And that’s when I realised the value of Rude Bear. It’s a game that anyone can win. It doesn’t matter how bad you are at it. And it’s not tedious, it’s the same process as Meat Boy in which you’re just trying to get ahead and you’re respawning extremely close to where you died, but you can actually see your progress. I spent literally hours on single 30 second Meat Boy levels before – and I knew I was getting slightly better, but I wasn’t getting further.
Sometimes I’d even ragequit for the day, knowing that the muscle memory is there but a fresh night’s sleep might bring me to completion the next day.
But is that a good thing – making players who want to play your game have to sleep on it to be able to win?
In SRBR you can physically see yourself get further and further, and stand on your corpses, and you feel you’re making progress. And that makes it ridiculously addictive. It’s a series of super hard but ultimately non-frustrating challenges followed by the great feeling of getting to a new checkpoint. Checkpoints break up the levels, and they end up being 10 minutes long to the average player, rather than having small 20 second levels.
There’s a bigger feel of exploration and figuring stuff out, and there’s a chance to beat stuff through intelligently placing corpses in specific places, sheer willpower, or dexterity.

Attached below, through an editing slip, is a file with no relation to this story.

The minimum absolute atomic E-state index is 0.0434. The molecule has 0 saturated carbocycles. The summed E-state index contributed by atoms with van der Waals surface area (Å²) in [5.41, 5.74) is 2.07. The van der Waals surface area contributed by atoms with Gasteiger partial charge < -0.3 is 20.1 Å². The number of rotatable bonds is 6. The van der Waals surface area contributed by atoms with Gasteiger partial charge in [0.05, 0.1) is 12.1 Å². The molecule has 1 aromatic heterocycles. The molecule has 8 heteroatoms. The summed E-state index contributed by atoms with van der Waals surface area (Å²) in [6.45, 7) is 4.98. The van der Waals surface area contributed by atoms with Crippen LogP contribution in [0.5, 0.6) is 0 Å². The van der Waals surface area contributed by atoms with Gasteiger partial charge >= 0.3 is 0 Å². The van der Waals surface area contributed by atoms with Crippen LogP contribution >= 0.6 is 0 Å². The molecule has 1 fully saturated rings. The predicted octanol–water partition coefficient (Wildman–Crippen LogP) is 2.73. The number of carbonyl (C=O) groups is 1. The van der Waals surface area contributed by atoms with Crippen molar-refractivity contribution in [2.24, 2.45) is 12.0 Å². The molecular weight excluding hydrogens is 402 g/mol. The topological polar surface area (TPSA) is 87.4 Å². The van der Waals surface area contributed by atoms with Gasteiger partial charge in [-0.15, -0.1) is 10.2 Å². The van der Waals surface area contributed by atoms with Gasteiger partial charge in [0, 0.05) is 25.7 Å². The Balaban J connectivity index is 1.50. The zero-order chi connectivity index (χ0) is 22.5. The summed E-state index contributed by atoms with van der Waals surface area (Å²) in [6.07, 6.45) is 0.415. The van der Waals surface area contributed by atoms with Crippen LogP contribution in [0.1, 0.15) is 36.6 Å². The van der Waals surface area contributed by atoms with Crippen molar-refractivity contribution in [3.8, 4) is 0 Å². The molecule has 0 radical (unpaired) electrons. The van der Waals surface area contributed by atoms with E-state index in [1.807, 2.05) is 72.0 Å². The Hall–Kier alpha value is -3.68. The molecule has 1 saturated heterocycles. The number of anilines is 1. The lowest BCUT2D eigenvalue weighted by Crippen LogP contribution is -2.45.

But I’m so glad I stumbled upon this mechanic. Because I make games that are too hard, and it’s hard to make a perfect difficulty curve – I find it hard to make early levels that anyone can beat without making it feel dumbed down and boring for advanced players. But it doesn’t have to be perfect here, because the game makes its own difficulty curve.
For the advanced player, death is an option. In fact, it’s even disfavoured. The ultimate aim for the hardcore player is to lower your death count on every level to 0. And there’s something more compelling to me about executing a perfect run than beating an arbitrary time limit.
Overall, thinking back, the levels I found most frustrating on SMB were levels in which you had limited lives – I hate punishing the player for dying. To me, dying shouldn’t just be a way to learn, it should allow progress.
It’s a super cool system that levels the playing field for everyone without detracting from the challenge for skilled players. Unfortunately it’s really hard to express in a quick trailer or a few snappy words. This is my best attempt at a trailer so far:
Though it still doesn’t do it justice.
If you’re interested, the Greenlight page is here, and I could really use the votes:
Follow me for more news about SRBR and other things: @AlexRoseGames
SRBR on Facebook: SuperRudeBearResurrection.